170803 – Columbia River Gorge

Day:  102
Date:  Thursday, 03 August 2017
Start:  Camped by the trail at Mile 2136.7, 3287 ft
Finish:  Cascade Locks at Mile 2144.4, 219 ft
Daily Miles:  7.7 PCT
Total PCT Miles:  1604.1
Weather:  Hot, sunny and hazy
Accommodation:  Room at Bridge of the Gods Motel
Nutrition:
     Breakfast:  Western Omelette & hash browns, toast & jam
     Lunch:  Turkey salad roll & potato salad
     Dinner:  Fish & chips, ice-cream & watermelon
Aches:  Nothing new
Highlight:  Getting to the Columbia Gorge and the end of the Oregon section (on schedule).
Lowlight:  Views of the Columbia Gorge on the descent, and from Cascade Locks, were seriously marred by a heavy wildfire smoke haze.
Pictures:  Click here

Position:  Click here.
Map:  Click here for Google Map
Journal:

After an unpleasantly warm and smoky night, I had no trouble getting up at 5:00am and hitting the trail at 6:00am for the eight-mile descent into the Columbia Gorge and the small town of Cascade Locks, one of the few towns right on the trail, and the lowest point on the entire trail at 219 ft.

The first few miles of descent were relatively steep and switchbacking, which is never much fun, and it was a little eerie in the hazy forest as the sun rose, but as the trail got lower, the grade decreased and the hiking was easy enough.  I planned to cover the eight miles without a stop, hopefully in three hours or less, which would be in plenty of time for a diner breakfast.  There were a few places with views over the Gorge, but the haze made it hardly worth stopping.  As 9:00am approached I was still apparently deep in the forest, though I could hear the sounds of vehicles on a freeway, then all of a sudden the trail emerged on a back road passing under the freeway and through the underpass was suburbia.

From there it was a short walk to the motel where the office opened at 9:00am (in theory), the time of my arrival.  It took another 15 minutes before anybody turned up, and I was told my room was not ready, unsurprisingly.  They allowed me to leave my pack in the reception area and recommended a nearby restaurant for breakfast.  I went there, dirty and smelly, and ordered breakfast, glad I was not still hiking in the growing heat, and savouring the moment.  I think the first hour of time off in town is the best.  Sitting in the cool, waiting for breakfast or lunch to arrive while sipping on an ice-cold Diet Coke and contemplating no hiking or pack-carrying for 24 hours has been, perversely, one of the highlights of my hike.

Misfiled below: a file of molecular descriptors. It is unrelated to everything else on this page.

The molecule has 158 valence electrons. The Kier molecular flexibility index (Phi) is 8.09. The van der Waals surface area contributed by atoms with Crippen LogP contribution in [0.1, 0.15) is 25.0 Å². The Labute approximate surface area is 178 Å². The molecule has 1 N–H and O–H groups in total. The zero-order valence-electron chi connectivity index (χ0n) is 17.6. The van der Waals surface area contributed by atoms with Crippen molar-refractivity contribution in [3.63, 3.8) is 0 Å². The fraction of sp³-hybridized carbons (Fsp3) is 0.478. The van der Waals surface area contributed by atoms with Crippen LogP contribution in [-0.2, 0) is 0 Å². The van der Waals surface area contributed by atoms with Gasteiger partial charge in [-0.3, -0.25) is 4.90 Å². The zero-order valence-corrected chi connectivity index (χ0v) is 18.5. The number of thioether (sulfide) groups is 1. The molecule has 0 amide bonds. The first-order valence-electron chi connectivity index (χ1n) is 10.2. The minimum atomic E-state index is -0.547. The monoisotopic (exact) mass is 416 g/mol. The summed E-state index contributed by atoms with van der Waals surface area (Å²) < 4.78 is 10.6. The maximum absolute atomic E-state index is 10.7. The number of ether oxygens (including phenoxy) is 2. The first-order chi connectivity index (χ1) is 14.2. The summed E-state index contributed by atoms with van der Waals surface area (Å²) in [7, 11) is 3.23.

After breakfast, I picked up my mail, including my bounce box, from the post office and found a chair outside the motel’s laundromat to kill an hour or two planning the Washington leg of my hike.  Soon after noon, I was given access to my room and showered and got my laundry started before getting some takeout lunch from a nearby cafe.  The afternoon was spent working out my food resupply points and daily schedule until the end of the month when I should arrive in Canada.  My schedule is reasonably aggressive (for me), but doable, I think.  If not, then I’ll just be a day or two later 🙂

Later, I had dinner at a restaurant overlooking the Columbia River Gorge, and overlooked by the Bridge of the Gods that I will cross into Washington on Saturday morning (I’m having tomorrow off).  This is the place where Cheryl Strayed (author of “Wild”) finished her PCT hike.  I still have two plus months to go.

Cascade Locks is a very small town with limited eating/shopping options and the motel is reasonably basic, but it will do.  Many PCT hikers get a bus to the city of Portland, about 50 miles away, but I can’t be bothered.

Sadly,  I learned of two other deaths on the PCT this year from the PCT Facebook group which linked to an article in the Los Angeles Times here.  I’m pretty sure I met the Japanese girl who drowned and know I met the Chinese girl.  I also know I have been lucky on a few occasions, and I’m sure that’s true for all PCT thru-hikers.  That makes these tragedies very real to me, and I feel great sadness for their families and friends.  But I also know that they were fulfilling a dream and were aware of the risks.

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